Just in time for the end of Pride Month, e_galston reviews the GLAAD Award winning Batwoman: Elegy, by Greg Rucka and J.H. Williams III
Credits & Solicit Info:
Written by Greg Rucka
Art and Cover by: J.H. Williams III
Page Count: 192 pages
Published by: DC Comics
In her first hardcover, collecting tales from DETECTIVE COMICS #854-860, Batwoman battles a madwoman known only as Alice, inspired by Alice in Wonderland, who sees her life as a fairy tale and everyone around her as expendable! Batwoman must stop Alice from unleashing a toxic death cloud over all of Gotham City - but Alice has more up her sleeve than just poison, and Batwoman's life will never ever be the same.
When Batwoman was announced many fans were upset over the fact that the ONE defining characteristic of the character was her sexuality. Press releases and articles all kept saying she was a lipstick lesbian. When the character made her debut reaction was mixed. It's been a few years since her debut, and after many false starts, Batwoman took over Detective Comics. And I must say the first hardcover, entitled Batwoman: Elegy was well worth the wait. Collecting issues 854-860 of Detective Comics, this hardcover picks up where Greg Rucka left the character and also gives her a much needed "Secret Origin."
Still recovering after being stabbed in the heart by the High Madame of the Religion of Crime, Kate Kane is hot on the trail of the next High Madame. Wanting to stop the Religion of Crime from taking over Gotham, Kate pushes herself a little further then she should. Not listening to her father, an accomplished Army Colonel, Kate soldiers on. Finding the location of the new High Madame, Kate is attacked by Alice, who sounds a lot like the Mad Hatter when she talks. Kate is poisoned by Alice and has to retreat. Instead of pursuing Alice the following night, her father convinces her to go to a Gotham Police Charity Ball. While there Kate sees her cousin Bette, and is introduced to Maggie Sawyer of the Gotham PD. Kate's off night is interrupted by a call from her father, who was kidnapped by Alice. Alice plans on using Colonel Kane, to steal an Army Aircraft and disperse a chemical agent over Gotham City. Kate is able to save her father with the help of former Religion of Crime follower, Abbot. Kate stops Alice's plan but isn't able to save Alice herself, as she plummets to her "death," but not before telling Kate, "you have our father's eyes." Curious, Kate gets a DNA test and finds that they are related.
In a series of flashbacks the reader learns of the "secret origin" of Kate Kane. In a flashback to 20 years previous, the reader finds out that Kate Kane has a twin sister, Beth. The reader also finds out that on one birthday, Kate, Beth and the twin's mother were kidnapped and when the police found them, only Kate survived. In the next flashback to 7 years previous, the reader finds out that Kate was a student at West Pointe on the fast track into the army, until she is discharged for being a lesbian, and refusing to lie about it. The last flash back is to 3 years previous, where it is learned how and why Kate became Batwoman.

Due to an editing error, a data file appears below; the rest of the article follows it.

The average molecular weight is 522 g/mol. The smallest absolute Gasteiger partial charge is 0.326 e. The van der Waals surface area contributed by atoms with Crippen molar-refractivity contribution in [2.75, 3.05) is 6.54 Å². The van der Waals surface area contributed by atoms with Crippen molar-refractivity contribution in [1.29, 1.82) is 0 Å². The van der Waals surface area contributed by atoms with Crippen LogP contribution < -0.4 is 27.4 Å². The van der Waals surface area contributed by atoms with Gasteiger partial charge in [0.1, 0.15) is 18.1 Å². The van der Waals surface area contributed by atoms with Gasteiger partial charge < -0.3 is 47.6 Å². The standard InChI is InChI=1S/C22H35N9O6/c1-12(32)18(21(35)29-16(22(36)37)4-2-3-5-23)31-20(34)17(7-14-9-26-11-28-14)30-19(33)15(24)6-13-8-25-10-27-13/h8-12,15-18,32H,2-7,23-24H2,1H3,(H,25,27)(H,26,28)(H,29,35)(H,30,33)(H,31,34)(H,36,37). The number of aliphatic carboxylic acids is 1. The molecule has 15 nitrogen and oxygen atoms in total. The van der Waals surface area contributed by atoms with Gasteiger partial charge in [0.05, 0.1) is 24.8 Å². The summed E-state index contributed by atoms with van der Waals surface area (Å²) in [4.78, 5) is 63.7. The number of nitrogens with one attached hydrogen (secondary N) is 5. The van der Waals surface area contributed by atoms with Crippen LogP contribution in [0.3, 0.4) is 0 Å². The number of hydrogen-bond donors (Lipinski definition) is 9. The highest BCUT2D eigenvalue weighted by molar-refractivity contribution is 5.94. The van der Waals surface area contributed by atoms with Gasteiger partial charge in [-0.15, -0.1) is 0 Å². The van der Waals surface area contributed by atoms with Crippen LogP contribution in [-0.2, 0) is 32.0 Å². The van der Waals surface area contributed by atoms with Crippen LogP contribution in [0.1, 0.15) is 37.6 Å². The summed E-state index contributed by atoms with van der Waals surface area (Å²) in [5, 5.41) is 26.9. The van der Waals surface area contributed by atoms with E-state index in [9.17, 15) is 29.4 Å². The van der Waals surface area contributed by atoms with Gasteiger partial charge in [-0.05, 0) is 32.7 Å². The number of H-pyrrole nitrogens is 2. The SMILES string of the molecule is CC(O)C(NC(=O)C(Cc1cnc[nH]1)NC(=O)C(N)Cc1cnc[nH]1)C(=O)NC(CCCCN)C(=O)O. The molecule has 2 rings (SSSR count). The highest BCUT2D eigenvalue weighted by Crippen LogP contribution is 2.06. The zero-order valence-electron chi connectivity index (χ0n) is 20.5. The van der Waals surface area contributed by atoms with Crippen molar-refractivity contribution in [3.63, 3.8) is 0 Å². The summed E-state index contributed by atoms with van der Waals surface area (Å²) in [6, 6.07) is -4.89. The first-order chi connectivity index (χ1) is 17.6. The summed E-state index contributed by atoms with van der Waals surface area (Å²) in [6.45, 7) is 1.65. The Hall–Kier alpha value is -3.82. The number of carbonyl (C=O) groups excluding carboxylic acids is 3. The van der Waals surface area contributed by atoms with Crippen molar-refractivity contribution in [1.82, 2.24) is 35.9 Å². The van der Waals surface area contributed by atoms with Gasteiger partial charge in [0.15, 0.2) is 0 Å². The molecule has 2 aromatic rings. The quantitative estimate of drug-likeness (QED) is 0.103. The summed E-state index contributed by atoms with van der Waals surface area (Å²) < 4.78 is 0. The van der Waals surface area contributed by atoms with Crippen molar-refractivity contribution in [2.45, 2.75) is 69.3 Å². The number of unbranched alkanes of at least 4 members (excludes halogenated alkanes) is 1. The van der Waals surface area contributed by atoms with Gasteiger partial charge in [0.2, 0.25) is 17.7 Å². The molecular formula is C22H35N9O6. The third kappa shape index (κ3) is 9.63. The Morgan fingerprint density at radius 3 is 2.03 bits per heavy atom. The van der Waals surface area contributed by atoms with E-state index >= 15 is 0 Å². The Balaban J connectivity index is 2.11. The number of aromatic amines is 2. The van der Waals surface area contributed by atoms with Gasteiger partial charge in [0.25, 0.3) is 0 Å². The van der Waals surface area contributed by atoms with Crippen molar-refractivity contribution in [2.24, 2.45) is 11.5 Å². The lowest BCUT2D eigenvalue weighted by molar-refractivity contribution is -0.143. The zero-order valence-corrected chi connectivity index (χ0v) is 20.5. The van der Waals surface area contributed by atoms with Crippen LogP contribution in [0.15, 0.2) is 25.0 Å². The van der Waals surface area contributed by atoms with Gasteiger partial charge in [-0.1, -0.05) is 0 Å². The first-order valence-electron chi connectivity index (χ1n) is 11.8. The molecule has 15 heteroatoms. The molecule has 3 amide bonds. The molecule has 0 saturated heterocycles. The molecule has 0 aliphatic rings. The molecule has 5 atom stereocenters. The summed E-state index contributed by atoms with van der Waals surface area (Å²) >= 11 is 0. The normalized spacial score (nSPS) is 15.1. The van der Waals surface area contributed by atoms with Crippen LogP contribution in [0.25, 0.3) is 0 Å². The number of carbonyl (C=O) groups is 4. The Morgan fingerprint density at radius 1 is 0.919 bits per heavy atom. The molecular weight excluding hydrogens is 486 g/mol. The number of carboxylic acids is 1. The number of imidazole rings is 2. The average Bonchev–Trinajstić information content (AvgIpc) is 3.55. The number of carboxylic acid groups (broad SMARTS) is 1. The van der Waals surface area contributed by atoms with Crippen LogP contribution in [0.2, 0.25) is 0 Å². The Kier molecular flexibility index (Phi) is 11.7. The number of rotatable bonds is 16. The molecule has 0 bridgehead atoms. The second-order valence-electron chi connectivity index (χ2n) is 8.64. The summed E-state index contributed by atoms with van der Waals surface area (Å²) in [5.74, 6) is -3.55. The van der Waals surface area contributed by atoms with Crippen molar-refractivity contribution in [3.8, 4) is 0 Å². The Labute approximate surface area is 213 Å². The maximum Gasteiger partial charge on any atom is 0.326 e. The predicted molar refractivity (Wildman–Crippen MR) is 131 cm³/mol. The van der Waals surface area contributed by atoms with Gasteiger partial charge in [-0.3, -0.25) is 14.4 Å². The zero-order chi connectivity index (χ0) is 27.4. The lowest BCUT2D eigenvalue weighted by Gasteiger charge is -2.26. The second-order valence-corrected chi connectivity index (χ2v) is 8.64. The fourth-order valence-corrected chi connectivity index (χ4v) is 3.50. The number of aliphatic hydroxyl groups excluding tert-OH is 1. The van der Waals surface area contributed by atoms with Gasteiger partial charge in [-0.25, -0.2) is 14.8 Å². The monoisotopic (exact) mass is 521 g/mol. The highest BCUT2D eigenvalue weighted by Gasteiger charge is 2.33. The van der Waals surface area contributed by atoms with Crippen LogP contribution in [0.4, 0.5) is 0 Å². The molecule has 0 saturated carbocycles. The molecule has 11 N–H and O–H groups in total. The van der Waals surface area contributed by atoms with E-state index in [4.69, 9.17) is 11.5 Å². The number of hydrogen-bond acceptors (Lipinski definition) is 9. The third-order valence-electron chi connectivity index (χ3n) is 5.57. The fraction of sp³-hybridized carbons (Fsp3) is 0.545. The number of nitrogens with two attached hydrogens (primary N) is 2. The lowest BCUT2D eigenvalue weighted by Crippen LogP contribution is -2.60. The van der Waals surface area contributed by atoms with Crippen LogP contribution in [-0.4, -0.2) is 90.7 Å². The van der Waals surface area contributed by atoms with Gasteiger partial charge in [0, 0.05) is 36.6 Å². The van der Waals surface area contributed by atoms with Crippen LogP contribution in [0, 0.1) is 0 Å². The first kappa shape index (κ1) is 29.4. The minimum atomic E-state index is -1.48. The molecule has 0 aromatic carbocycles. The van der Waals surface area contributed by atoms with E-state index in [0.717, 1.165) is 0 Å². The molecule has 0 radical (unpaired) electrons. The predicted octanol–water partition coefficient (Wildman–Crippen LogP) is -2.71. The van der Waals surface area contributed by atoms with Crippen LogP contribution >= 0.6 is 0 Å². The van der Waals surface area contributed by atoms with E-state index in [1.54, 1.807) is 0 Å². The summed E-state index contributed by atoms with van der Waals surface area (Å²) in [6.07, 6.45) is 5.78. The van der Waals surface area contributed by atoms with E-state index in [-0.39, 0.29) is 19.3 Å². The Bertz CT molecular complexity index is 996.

This book was a VERY good read. Once I started the book I couldn't put it down until I was finished. Greg Rucka really knows how to write an incredible and thought provoking story. To his credit, he took what was once said to be Kate's only defining characteristic, and put it almost to the back burner. Sure the book dealt with Kate's sexuality, but it dealt with it in a realistic way. She had realistic relationship problems, but the relationships weren't the only thing defining the character. Rucka really turned what was once thought to be a one dimensional character into a fully developed character, that through the course of the story, became a character the reader cares about.
J.H. Williams III's artwork was astonishing. I have never seen such amazing storytelling in the 15+ years I've been reading comics for. William's page layouts were astonishing, instead of using typical straight boxes, he varied up the layouts with shapes like bats, and lightning bolts during action scenes. I also love how he updated the Batwoman costume, to make it more functional for Kate's war on crime. The cover for the hard cover is very striking and really pulls the casual reader into looking under the cover.
What I really liked about this was having the introduction written by Rachel Maddow. As many know Rachel Maddow hosts a talk show on MSNBC, she's also a very well educated woman. The introduction brought a bit of both to the book. It was witty and funny, what one expects from Maddow, but it also showed how Rucka really tried to make Kate's world believable. Maddow commented about Kate's sense of honor while being kicked out of the Army, and the connections to the Lt. Choi case of last year.
This storyline was also awarded with the GLAAD award for Outstanding Comic Book. I totally agree with this award. The comic showed Kate and her various "romantic relationships" in a very positive "normal" light. It really did a lot to show that being gay isn't the defining characteristic for a character, its just one aspect of a character.
I HIGHLY recommend this book. This book had amazing art and story. The hardcover is definitely worth the money one would spend on it. This is one collection I would definitely share with everyone I know, regardless of comic knowledge or not.